Ray Dalio Brings Stock Investors Back Down To Earth

Ray Dalio spoke about transparency and how he enjoyed being challenged by creating an open environment where people can freely express their opinions, he said today in a CNBC interview. Then the 65 year old head of the world’s largest hedge fund engaged in public remarks on the economy many fund managers only say behind the scenes or are said in hushed terms.

Ray Dalio predicts the next market crash

Although he noted the U.S. economy is “relatively isolated” to a certain degree from the rest of the world, which is in the middle of a bout of global de-leveraging, Ray Dalio provided an estimate as to when the next market crash might occur.

“We’re coming to the end of effective monetary policy,” Ray Dalio said. “My concern is when the next downturn will come,” which would “probably not be for a year or 18 months when we could have another downturn.”

Ray Dalio Brings Stock Investors Back Down To Earth

As reported numerous times on ValueWalk, fund managers are watching very closely how U.S. Federal Reserve Chairwoman Janet Yellen is handling what has been characterized as defusing a time bomb. Her moves to withdraw artificial stimulus from the U.S. economy is generally considered among fund insiders to be a much more difficult task than turning on the monetary facet and liberally adding money that had the net result of inflating assets such as the stock market and real estate values, which rose particularly fast in wealth communities as opposed to middle and working class areas.

Ray Dalio acknowledges Yellen’s attempt to ending stimulus

Ray Dalio approved of Yellen’s handling of the situation to date and acknowledged that ending stimulus will be more difficult than starting what critics call an addiction that, if not addressed, could lead to a much more severe market crash than that which was experienced in 2008.

Ray Dalio cautioned Yellen on reducing stimulus too soon, saying he “would wait to see the whites of the eyes of inflation” before withdrawing stimulus.  It was here that Dalio expressed optimism. “I see no real reason for a problem in the United States now other than too tight … monetary policy. And I don’t think you’ll get to too tight of monetary policy.”

Ray Dalio on market spreads

But Ray Dalio noted a key point that is being watched as a crisis trigger: market spreads along the yield curve and in risk assets. The world has very little spread left, he said, pointing to the differential between the short end of the yield curve and the long end. The interest government pays to borrow money for ten years hovers around 2.5 percent, compared to literally zero real interest rates for short term government bonds.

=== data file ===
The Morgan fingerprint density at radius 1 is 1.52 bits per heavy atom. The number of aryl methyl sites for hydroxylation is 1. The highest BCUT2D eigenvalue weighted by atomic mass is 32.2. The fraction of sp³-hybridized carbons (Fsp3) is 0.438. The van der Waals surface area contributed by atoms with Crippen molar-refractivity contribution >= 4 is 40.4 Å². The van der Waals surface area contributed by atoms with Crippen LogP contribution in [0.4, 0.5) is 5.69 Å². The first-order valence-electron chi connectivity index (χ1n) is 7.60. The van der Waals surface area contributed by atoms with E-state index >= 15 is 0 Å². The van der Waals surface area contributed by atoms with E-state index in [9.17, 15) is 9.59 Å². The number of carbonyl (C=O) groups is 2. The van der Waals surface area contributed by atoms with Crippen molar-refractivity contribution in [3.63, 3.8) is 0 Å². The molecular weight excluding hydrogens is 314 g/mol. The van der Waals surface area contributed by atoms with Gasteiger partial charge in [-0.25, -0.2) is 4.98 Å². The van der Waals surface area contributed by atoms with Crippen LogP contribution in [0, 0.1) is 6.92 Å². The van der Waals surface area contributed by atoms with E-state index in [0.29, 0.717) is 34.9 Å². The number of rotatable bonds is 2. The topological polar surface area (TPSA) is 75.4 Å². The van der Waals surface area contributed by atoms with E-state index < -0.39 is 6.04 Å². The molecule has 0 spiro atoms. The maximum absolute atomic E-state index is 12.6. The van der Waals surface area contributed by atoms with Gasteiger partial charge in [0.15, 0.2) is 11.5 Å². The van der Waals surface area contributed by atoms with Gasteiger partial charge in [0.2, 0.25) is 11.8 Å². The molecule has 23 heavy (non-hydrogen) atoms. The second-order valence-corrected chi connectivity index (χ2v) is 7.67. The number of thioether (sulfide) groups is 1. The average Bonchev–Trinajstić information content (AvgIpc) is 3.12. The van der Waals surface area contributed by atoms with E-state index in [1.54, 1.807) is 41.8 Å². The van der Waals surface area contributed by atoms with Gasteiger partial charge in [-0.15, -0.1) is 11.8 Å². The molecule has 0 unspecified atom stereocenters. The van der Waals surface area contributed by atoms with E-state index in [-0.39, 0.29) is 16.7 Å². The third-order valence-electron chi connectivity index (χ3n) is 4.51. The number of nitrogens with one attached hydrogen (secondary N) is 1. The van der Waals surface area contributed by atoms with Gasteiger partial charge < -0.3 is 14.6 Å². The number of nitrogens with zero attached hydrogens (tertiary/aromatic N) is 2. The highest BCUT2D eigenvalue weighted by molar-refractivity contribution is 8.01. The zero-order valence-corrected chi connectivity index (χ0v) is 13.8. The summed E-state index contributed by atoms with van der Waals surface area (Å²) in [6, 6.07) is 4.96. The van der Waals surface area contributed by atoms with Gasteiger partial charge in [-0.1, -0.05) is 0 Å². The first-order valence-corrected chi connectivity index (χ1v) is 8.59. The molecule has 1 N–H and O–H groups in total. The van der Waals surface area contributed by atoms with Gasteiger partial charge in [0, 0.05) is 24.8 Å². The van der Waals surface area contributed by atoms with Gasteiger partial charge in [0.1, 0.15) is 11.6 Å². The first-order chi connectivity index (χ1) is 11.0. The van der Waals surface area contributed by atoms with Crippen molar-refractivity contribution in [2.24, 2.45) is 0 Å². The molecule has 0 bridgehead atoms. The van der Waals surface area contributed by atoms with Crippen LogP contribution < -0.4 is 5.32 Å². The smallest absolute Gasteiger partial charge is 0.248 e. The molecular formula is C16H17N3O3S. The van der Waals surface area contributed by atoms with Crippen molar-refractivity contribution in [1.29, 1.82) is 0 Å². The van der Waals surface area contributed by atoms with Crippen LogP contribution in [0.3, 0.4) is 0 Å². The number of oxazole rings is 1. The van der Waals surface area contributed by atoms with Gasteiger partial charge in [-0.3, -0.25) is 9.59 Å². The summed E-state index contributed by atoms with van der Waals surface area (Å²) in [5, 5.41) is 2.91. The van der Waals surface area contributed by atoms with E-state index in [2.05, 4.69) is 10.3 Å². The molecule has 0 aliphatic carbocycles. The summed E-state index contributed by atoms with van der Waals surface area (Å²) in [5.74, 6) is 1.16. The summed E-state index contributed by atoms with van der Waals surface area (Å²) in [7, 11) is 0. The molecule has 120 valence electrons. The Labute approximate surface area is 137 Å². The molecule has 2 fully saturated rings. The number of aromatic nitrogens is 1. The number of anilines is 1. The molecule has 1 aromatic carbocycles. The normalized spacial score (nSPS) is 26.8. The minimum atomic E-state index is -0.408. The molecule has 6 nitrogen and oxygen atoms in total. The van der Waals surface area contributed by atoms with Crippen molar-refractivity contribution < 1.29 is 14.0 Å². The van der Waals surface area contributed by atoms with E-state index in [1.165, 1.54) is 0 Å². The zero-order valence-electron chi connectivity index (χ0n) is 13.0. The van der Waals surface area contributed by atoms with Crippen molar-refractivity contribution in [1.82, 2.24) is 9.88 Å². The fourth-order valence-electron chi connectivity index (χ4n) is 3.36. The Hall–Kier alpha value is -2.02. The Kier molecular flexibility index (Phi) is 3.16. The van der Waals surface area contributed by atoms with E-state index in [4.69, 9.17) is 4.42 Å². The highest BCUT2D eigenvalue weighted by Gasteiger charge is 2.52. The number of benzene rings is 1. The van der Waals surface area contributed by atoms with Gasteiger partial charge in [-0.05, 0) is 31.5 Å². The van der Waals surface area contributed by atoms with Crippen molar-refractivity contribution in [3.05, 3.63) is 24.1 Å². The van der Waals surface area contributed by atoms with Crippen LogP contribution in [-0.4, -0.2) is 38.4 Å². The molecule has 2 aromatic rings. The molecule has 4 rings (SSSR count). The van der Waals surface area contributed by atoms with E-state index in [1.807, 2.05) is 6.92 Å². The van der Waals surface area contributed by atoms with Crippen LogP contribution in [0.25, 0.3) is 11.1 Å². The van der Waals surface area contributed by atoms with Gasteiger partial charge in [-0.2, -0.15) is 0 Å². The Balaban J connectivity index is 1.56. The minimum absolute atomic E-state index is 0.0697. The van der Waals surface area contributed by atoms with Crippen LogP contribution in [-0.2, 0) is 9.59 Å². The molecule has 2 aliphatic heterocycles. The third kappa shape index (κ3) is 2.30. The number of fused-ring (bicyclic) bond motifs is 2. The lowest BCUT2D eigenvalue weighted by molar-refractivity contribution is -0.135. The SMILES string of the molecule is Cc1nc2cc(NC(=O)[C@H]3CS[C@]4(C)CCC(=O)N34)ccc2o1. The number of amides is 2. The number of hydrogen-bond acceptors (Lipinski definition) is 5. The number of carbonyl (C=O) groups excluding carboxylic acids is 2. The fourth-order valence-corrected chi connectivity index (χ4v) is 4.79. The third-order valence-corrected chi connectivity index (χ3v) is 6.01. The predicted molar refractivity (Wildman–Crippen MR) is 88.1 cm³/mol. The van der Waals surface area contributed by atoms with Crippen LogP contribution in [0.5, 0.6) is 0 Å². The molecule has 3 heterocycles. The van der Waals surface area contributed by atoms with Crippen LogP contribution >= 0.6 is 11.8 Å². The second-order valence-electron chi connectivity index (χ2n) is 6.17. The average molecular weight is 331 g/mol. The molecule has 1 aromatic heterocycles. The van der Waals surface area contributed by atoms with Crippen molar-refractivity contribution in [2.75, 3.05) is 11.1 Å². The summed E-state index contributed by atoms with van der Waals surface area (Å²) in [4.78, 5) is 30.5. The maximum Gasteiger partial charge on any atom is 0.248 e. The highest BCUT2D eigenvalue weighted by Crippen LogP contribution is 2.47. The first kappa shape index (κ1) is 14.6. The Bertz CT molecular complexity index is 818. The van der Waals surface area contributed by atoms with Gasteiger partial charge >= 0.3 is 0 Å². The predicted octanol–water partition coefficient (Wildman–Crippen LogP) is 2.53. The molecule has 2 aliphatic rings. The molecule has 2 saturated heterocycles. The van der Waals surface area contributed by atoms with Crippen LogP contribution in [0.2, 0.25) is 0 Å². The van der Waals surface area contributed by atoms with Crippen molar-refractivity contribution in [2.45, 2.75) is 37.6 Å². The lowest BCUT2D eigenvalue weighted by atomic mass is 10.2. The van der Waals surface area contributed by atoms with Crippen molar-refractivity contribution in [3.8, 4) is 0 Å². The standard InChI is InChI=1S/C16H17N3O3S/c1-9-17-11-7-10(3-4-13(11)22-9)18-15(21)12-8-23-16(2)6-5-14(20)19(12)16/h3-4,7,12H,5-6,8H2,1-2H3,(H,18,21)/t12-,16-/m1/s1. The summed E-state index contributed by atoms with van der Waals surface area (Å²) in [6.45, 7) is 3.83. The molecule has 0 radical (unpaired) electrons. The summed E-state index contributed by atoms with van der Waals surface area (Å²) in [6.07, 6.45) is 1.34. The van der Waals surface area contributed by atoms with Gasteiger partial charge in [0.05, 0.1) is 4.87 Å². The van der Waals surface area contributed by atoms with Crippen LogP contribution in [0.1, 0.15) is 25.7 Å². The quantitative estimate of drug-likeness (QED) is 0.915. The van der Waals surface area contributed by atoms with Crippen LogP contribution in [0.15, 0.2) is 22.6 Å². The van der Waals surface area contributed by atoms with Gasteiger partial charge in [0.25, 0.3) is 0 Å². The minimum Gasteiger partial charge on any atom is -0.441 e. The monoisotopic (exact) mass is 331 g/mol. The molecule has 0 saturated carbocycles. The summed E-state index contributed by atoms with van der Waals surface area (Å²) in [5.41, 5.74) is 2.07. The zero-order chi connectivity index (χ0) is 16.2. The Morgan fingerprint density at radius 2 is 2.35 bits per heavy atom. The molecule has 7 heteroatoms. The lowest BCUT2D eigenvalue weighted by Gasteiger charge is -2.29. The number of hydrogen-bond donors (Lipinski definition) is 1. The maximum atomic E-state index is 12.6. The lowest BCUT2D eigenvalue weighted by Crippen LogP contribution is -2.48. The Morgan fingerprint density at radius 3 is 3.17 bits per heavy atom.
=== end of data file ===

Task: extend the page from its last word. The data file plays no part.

With this environment as a backdrop, Ray Dalio put forth a returns expectation for stocks that brings equity markets back towards their mean of normalized 8 percent historic returns. Dalio said stocks might only generate 4 percent return going forward, which might be difficult for investors with double digit returns expectations to understand.



About the Author

Mark Melin
Mark Melin is an alternative investment practitioner whose specialty is recognizing a trading program’s strategy and mapping it to a market environment and performance driver. He provides analysis of managed futures investment performance and commentary regarding related managed futures market environment. A portfolio and industry consultant, he was an adjunct instructor in managed futures at Northwestern University / Chicago and has written or edited three books, including High Performance Managed Futures (Wiley 2010) and The Chicago Board of Trade’s Handbook of Futures and Options (McGraw-Hill 2008). Mark was director of the managed futures division at Alaron Trading until they were acquired by Peregrine Financial Group in 2009, where he was a registered associated person (National Futures Association NFA ID#: 0348336). Mark has also worked as a Commodity Trading Advisor himself, trading a short volatility options portfolio across the yield curve, and was an independent consultant to various broker dealers and futures exchanges, including OneChicago, the single stock futures exchange, and the Chicago Board of Trade. He is also Editor, Opalesque Futures Intelligence and Editor, Opalesque Futures Strategies. - Contact: Mmelin(at)valuewalk.com